Point Chevalier and Royal Oak poll unsuccessful
28 November 2003
Point Chevalier and Royal Oak
Mainstreet poll unsuccessful
Point Chevalier and Royal Oak businesses have voted not to establish a Mainstreet programme.
In a recent poll, which asked local businesses “Do you wish to establish a Mainstreet programme?”, the result was very close but did not reach the 60 per cent of votes required for Auckland City to mandate a targeted rating system for local businesses.
In Point Chevalier, nearly 58 per cent said they would like to establish the programme, and 50 per cent agreed with a Mainstreet programme in Royal Oak.
The return on votes was very high for both areas with Royal Oak receiving a 78.8 per cent return and Pt Chevalier 48.6 per cent.
The chairperson of Auckland City’s Strategy and Governance Committee, Councillor Mark Donnelly, says he respects the views of the significant number of businesses that chose to remain with the status quo.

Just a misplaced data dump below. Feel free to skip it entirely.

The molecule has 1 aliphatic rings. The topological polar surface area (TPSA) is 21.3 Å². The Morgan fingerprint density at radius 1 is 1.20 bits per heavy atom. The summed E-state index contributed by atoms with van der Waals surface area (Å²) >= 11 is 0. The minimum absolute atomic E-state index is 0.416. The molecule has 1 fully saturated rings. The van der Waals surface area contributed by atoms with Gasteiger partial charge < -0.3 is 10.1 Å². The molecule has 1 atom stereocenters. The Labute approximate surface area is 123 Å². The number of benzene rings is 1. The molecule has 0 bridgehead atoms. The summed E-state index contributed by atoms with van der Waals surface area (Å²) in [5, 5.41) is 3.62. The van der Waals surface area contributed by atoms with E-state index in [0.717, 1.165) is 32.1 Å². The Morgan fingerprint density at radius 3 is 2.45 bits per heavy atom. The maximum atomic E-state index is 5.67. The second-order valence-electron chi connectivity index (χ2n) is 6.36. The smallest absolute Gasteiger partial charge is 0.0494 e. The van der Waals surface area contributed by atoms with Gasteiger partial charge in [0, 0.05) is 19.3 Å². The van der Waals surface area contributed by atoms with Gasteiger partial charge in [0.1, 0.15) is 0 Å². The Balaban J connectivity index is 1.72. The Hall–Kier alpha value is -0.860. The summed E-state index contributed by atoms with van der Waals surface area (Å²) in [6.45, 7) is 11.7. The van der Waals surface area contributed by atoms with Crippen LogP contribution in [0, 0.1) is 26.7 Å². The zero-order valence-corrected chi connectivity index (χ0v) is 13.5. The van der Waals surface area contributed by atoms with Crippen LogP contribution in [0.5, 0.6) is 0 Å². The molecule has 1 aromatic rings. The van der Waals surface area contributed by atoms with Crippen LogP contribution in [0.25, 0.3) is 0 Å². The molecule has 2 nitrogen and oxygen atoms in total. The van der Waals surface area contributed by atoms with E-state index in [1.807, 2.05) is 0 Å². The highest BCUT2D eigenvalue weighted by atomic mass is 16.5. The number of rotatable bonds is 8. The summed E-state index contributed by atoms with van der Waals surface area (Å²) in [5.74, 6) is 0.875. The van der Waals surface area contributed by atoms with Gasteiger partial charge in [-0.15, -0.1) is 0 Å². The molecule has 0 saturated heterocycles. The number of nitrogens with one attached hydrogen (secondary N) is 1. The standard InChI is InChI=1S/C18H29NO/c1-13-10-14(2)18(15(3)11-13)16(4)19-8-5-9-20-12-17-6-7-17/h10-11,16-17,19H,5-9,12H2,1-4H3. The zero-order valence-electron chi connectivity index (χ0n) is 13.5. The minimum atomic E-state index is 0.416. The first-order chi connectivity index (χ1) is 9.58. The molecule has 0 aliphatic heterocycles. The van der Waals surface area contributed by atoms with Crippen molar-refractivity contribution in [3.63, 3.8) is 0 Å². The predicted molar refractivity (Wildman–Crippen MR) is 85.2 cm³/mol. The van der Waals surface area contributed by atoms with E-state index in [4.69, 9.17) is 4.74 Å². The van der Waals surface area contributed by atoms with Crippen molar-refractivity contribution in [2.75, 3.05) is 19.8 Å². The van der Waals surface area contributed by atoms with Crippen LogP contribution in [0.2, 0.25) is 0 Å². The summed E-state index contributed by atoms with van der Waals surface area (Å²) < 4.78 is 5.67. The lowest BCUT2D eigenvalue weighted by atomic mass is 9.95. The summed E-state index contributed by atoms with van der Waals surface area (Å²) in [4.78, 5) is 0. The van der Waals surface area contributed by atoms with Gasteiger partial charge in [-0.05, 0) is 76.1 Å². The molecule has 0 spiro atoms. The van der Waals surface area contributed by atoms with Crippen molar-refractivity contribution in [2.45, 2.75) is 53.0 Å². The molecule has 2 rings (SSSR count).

“We have found in other business centres that the Mainstreet programme has tangible benefits to not only the business centre but also the surrounding community. It is disappointing that these polls weren’t successful, as Mainstreets are often the catalyst for the rejuvenation of an area,” he says.
Auckland City has 16 Mainstreets. They each market their local shopping area and try to keep the community sense of place alive and well. Increasingly local town centres have to compete with big shopping malls and are in danger of losing both customers and their community spirit.
The Mainstreet programme itself is based on five main aspects: organisation, design, heritage conservation, promotion and business development. The programme is financially supported by the levying of a separate rate over a designated Mainstreet area.
This is the second time Royal Oak and Point Chevalier have gone to the polls. The areas were polled in April this year with similar results.
Mr Donnelly says Auckland City will continue to work with business communities interested in implementing the Mainstreet programme in their areas.